Christians have written songs in praise of God and the saints.
Some of these have found their way into the Church's official
others are sung
before and after the church services, and at special occasions such as
pilgrimages or other commemorations. Both liturgical and devotional
or "para-liturgical" hymns can be sung
whenever the occasion permits: "
Be filled with the Spirit,
addressing one another in psalms and hymns and inspired songs.
Sing praise to the Lord with all your hearts."
This section of the website provides spiritual songs - devotional and paraliturgical hymns - for use on various occasions.
- Hymns associated with the liturgy
- Hymns for the liturgical year
- Hymns to the Sacred Heart of Jesus
- Hymns to the Mother of God
- Hymns for the Great Fast
- Hymns for the Christmas season
- Lectionary and feast-day hymns (newly-composed)
- Other hymns
If your parish has a hymn (notated or recorded) to contribute, please contact the webmaster.
Printed collections of spiritual songs
In the 18th and 19th centuries, the same cantors and copyists who compiled handwritten Irmologia containing the Church's liturgical hymns also created collections of spiritual songs. Some of these collections, called spanniviki, included the melodies as well as texts. Over time, these song came to be included as supplements in popular prayer-books.
In 1902 Father John Silvay (known as Father Uriel) printed an extensive collection of popular spiritual song texts entitled Pisennik ili Sorbanije Pisnej. This volume was printed several times in Uzhorod, and as a result is sometimes referred to as the "Uzhorod Pisennik."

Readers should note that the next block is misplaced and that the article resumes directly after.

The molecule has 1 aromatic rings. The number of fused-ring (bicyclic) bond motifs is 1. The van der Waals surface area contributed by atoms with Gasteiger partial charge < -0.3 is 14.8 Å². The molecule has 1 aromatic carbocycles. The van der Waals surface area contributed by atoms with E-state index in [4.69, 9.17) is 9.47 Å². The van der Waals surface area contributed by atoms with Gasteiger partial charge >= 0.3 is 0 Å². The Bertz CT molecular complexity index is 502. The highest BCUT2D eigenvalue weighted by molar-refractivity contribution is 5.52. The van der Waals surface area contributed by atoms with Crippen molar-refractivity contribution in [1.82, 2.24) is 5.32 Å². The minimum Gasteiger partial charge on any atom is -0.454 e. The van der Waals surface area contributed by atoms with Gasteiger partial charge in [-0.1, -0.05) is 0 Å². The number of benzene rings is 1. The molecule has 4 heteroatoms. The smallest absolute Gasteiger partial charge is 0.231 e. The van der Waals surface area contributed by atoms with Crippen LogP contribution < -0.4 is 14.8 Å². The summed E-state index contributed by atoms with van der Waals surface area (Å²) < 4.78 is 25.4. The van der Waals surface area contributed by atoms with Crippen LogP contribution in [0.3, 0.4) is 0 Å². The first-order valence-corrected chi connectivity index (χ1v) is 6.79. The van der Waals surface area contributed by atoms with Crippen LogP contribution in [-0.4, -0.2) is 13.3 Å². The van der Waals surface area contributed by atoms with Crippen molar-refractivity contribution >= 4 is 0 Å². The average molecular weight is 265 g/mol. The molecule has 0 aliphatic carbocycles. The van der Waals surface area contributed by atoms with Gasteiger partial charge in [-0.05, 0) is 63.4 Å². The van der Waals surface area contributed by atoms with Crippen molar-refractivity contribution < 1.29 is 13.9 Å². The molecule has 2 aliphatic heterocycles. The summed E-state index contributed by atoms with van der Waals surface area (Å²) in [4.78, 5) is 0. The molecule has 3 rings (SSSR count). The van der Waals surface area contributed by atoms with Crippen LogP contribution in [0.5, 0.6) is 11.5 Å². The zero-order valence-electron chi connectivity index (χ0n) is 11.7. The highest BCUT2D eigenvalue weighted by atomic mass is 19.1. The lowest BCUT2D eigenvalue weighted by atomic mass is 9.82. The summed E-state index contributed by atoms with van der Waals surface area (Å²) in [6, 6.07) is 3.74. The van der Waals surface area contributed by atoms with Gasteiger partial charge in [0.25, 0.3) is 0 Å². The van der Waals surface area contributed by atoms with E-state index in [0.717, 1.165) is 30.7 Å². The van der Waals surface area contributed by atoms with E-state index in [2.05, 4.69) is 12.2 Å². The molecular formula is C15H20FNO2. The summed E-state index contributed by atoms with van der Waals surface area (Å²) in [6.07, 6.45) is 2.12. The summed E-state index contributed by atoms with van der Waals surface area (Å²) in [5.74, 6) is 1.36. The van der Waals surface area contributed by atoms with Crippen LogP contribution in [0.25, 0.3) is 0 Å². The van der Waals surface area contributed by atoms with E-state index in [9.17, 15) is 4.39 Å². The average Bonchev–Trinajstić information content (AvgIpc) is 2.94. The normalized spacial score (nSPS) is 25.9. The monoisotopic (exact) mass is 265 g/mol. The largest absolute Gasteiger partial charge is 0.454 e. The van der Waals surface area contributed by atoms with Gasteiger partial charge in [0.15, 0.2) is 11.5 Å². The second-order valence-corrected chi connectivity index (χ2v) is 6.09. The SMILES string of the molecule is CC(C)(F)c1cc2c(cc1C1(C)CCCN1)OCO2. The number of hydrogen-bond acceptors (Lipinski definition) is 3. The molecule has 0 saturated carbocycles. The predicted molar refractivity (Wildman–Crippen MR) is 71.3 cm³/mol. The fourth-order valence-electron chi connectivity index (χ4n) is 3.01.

After World War II, Father Stefan Papp collected many of the surviving spiritual songs, with their original melodies; this collection was published in 1969 as Duchovňi Pisňi (Spiritual Songs).
The language of the spiritual songs
The range of languages used in the spiritual songs brought from Eastern Europe varies; while most of the hymns here are in Rusyn (similar to Ukrainian), others show the influence of the Polish, Ukrainian, Slovak and Hungarian traditions. In some cases, copyists have "adjusted" the words of spiritual songs to be closer to "proper" Church Slavonic.
The texts of the spiritual songs are usually less ornate and theologically-oriented than that of the Church's liturgical hymns, while expressing the same basic Christian theology using popular expressions. These songs, embodying the teaching and traditions of the Church in popular form, retain their freshness and beauty to this day.
Translation of spiritual songs in English
In North America, the most popular spiritual songs were translated into English - first as literal translations (not for singing) to accompany the original texts, and then as songs be sung in their own right. Often, these translations were made more difficult by the fact that the Rusyn language often uses more syllables to express a thought than does the English language. As a result, English translators often added to the text in the process of translating it, producing a very "free" or inexact translation of the original text.
In the descriptions of spiritual songs presented here, we will try to identify English translations as "close" or "free", depending on how closely the resember the original text, and provide a literal translation where it seems appropriate. We also welcome contributions of new, singable translations of traditiional spiritual songs.
For more information
The Pisennik project provides an extensive online library of printed collections of spiritual songs, including the Uzhorod Pisennik of 1913.
- Spiritual songs according to the Carpath-Ruthenian Tradition. Byzantine Leaflet Series, No. 28. (Pittsburgh: Byzantine Seminary Press, 1983).